Nothing beats the flavor of fresh from the garden tomatoes. And no matter what size your landscape, theres always room for at least one plant.
Space challenged gardeners can grow tomatoes in containers. Or try mixing them in with your shrubs and flowers.
No matter where they end up, planting is about the same. Carefully slide the plant out of the container. Gently loosen the roots of pot-bound transplants to encourage the roots to grow into the surrounding soil. Remove any flowers or small fruit.
Plant tall leggy plants deeper to encourage a larger root system to develop along the buried stem. Dig a trench, remove the lower leaves and set the plant in the trench carefully bending the stem upright. Cover with soil and water.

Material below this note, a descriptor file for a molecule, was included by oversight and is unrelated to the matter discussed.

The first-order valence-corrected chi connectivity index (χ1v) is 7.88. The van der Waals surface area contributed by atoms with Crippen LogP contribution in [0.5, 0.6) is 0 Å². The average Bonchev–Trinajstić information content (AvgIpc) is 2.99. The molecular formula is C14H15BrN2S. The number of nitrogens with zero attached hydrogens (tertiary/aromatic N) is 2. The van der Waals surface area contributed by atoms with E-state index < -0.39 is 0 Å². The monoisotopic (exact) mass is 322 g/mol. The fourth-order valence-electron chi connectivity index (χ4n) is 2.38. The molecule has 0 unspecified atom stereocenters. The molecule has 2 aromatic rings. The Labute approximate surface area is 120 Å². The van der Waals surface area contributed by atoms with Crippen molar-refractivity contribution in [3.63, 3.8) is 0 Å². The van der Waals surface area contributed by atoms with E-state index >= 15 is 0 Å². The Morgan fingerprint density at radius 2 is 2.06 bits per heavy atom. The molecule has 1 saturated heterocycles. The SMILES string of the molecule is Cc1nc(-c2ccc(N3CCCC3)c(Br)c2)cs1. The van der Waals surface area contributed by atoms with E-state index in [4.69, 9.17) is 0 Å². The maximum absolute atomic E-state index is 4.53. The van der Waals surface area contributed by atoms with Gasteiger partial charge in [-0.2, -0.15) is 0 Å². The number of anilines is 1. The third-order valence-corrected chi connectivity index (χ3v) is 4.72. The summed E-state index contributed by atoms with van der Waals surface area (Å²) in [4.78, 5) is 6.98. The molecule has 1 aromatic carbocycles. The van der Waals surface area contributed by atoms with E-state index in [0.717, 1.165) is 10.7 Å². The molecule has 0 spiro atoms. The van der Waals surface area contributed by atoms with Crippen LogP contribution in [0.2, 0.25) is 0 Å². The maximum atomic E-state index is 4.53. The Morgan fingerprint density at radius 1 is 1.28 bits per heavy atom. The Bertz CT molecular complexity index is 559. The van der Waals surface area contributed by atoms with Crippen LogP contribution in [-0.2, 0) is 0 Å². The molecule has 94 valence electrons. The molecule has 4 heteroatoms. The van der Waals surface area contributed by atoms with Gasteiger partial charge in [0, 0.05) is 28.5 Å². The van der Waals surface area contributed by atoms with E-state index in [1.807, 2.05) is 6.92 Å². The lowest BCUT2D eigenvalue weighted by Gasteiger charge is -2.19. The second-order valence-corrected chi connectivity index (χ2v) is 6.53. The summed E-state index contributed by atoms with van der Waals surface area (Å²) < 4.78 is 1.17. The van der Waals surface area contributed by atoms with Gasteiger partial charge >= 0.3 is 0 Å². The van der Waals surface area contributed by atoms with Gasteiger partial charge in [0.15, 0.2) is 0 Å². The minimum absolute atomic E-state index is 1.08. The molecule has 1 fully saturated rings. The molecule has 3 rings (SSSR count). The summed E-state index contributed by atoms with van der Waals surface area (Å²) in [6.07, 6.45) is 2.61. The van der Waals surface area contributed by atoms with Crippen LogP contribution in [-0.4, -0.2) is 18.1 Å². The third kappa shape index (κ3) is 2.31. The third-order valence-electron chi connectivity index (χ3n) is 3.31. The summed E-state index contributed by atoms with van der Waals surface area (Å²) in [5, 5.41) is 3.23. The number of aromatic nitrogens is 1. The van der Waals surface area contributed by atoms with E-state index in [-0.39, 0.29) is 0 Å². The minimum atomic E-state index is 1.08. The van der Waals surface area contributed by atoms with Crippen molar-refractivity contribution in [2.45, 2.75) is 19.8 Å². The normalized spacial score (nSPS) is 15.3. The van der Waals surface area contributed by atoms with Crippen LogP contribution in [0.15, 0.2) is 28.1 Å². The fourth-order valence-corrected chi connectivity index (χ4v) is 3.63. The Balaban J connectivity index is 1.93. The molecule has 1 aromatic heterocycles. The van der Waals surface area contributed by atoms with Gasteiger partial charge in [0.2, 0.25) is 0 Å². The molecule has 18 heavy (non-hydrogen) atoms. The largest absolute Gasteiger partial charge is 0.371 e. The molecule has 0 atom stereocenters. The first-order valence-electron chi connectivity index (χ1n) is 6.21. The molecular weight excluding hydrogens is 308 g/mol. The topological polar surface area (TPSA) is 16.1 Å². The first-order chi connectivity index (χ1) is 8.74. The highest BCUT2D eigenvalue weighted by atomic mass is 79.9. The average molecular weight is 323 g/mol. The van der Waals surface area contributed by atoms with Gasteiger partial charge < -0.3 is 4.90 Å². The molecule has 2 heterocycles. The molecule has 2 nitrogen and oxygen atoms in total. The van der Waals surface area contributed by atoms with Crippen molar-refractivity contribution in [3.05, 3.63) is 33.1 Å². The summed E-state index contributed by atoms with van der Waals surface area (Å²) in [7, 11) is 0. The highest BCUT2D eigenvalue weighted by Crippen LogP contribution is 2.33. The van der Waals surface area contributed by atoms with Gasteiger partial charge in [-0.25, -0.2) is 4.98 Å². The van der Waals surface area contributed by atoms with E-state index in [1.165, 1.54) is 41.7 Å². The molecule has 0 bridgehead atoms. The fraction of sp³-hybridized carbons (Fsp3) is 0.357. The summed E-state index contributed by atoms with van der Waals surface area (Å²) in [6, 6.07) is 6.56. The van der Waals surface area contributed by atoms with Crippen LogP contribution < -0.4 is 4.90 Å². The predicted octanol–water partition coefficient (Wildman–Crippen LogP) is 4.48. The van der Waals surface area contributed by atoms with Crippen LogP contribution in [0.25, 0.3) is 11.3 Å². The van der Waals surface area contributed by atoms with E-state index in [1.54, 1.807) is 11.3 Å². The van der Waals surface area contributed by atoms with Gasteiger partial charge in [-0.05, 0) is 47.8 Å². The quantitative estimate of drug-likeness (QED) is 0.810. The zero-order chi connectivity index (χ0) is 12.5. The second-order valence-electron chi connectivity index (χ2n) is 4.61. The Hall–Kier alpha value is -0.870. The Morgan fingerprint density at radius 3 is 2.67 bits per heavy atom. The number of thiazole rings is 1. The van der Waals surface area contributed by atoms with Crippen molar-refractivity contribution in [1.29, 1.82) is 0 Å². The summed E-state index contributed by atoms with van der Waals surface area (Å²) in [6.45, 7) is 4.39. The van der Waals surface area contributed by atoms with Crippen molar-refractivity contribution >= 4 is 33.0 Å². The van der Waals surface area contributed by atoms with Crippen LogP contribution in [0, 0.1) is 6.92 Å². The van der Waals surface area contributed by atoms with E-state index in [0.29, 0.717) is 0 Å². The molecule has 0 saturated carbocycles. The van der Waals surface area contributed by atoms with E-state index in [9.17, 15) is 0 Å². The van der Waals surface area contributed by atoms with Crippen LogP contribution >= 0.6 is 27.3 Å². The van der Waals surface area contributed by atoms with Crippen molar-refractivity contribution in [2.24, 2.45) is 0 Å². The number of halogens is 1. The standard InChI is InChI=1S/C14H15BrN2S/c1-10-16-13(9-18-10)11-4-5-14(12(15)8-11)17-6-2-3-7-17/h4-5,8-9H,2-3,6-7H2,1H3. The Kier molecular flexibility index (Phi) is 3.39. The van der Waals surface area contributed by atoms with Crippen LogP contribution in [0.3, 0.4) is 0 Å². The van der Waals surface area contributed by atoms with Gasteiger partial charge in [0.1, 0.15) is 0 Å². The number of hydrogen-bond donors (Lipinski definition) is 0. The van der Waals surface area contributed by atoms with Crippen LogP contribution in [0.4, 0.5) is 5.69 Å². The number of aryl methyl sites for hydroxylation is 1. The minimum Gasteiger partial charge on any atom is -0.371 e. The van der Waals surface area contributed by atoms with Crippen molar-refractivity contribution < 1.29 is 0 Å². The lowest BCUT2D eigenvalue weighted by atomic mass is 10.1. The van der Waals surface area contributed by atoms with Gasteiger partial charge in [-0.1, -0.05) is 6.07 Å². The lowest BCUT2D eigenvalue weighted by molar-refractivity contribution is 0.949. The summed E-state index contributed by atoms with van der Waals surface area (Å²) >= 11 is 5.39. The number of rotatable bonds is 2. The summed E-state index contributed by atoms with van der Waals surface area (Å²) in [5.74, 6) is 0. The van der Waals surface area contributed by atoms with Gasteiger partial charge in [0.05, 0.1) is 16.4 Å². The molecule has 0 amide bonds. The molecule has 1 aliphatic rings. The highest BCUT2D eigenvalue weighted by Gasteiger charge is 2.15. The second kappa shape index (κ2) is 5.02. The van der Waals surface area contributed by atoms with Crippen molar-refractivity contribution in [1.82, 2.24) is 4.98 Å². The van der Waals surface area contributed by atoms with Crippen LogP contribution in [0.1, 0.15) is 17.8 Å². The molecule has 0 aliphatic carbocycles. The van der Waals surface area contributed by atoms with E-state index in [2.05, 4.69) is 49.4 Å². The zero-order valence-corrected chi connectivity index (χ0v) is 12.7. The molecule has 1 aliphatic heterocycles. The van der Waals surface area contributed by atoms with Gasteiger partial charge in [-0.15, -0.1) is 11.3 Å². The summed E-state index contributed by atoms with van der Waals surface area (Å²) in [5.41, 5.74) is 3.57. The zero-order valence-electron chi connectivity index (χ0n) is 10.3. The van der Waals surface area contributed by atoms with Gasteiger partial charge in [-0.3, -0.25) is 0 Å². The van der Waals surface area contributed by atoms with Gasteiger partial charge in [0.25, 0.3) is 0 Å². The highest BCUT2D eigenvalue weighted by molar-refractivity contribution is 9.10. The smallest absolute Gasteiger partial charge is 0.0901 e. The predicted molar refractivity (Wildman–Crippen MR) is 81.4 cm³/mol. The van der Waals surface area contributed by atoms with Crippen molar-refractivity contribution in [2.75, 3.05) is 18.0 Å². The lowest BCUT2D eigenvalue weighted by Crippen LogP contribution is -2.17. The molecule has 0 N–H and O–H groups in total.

Set stakes and towers in place at the time of planting. Training tomatoes off the ground keeps the fruit off the soil reducing insect and disease problems That means more fruit for you to enjoy.
A bit more information: The way you train your tomatoes also influences ripening and productivity. Staked tomatoes will produce earlier but fewer tomatoes than caged plants. Plants grown in towers or cages will start producing a bit later but the overall yield will be greater. Plants left to sprawl on the ground will have the largest harvest. Unfortunately many fruits are lost to disease, insects and gardeners feet.